Over the course of the year, the Lake Erie Nature & Science Center will see more than 1,400 different animals come through its doors.
“Our wildlife rehab program is designed so we take ill and injured animals from the public with the goal of releasing them back into the public,” said Amy LeMonds, the center’s director of programs and wildlife. “So far, we’ve treated around 750 animals.”
Now, for those curious about how the center handles and rehabilitates animals, a new enclosure will allow people to see the wildlife rehabilitation process. Officials hope a new one-way windowed enclosure will help raise awareness about how animal life is affected by human activity. It’s free to the public and visitors can come see it during the center’s hours 9 a.m. to 4 p.m. Monday through Sunday.
“We’re an educational facility,” LeMonds said. “Almost all the time, it’s the result of a human activity that causes the animal to come here, whether they get hit by a car or fly into a window or get caught by a cat. It’s a way for us to teach about the animals we get in and why they get hurt to prevent animals from getting hurt in the future.”
The 208 square-foot enclosure, which was created using a $30,000 anonymous donation, features two flight cages and is designed with special glass that allows people to look into the enclosure without alerting animals to human presence. This allows them to recover unhindered from the outside pressures of the world.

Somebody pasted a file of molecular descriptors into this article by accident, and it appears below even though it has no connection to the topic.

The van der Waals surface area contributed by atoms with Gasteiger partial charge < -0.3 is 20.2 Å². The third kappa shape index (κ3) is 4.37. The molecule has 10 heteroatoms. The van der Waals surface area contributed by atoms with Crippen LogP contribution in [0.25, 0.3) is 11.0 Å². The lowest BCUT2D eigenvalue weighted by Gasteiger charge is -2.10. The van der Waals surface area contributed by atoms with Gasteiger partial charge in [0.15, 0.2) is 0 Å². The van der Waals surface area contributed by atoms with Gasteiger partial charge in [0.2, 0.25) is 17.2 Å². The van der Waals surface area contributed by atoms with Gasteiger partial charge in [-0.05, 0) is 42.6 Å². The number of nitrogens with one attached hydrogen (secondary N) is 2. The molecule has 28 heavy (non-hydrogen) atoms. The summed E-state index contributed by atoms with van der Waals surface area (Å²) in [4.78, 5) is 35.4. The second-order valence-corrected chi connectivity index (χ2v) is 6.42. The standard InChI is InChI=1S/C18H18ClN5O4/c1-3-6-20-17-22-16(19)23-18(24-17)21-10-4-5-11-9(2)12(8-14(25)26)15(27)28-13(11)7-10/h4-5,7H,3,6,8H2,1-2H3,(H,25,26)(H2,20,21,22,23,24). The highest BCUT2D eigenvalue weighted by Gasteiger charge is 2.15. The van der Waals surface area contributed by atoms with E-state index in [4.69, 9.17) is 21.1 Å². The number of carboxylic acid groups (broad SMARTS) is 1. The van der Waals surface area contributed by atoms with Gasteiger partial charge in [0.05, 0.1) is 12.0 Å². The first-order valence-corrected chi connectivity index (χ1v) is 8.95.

“Most of the animals are wild and are scared of people and so if people are looking at them all the time, they’re going to be stressed out,” said Tim Jasinski, a wildlife rehabilitation specialist at the center. “They’re cornered basically. They won’t want to eat; they’ll use too much energy and they’ll hurt themselves.”
These two flight cages are one of the last stops before the animals are released back into the wild. It can hold anything from hummingbirds to opossums. The design allows the animals to re-acclimate to nature and adjust to things like the weather. It also allows the specialists to test the animal’s abilities, like flying and climbing.
“It makes the animals more comfortable.” Jasinski said. “If an animal isn’t comfortable then it’s not going to want to eat, it’s not going to do well. The more comfortable we make them, the better the chance of the rehab being more successful.”
So far, only a handful of animals have seen the enclosure.
“It makes [people] think about what they’re doing and to think about their environment more,” LeMonds said. “We are animals, us as animals impact other animals and everything really is connected.”
You can contact this reporter at Akamczyc@westlifenews.com or 440-871-5797.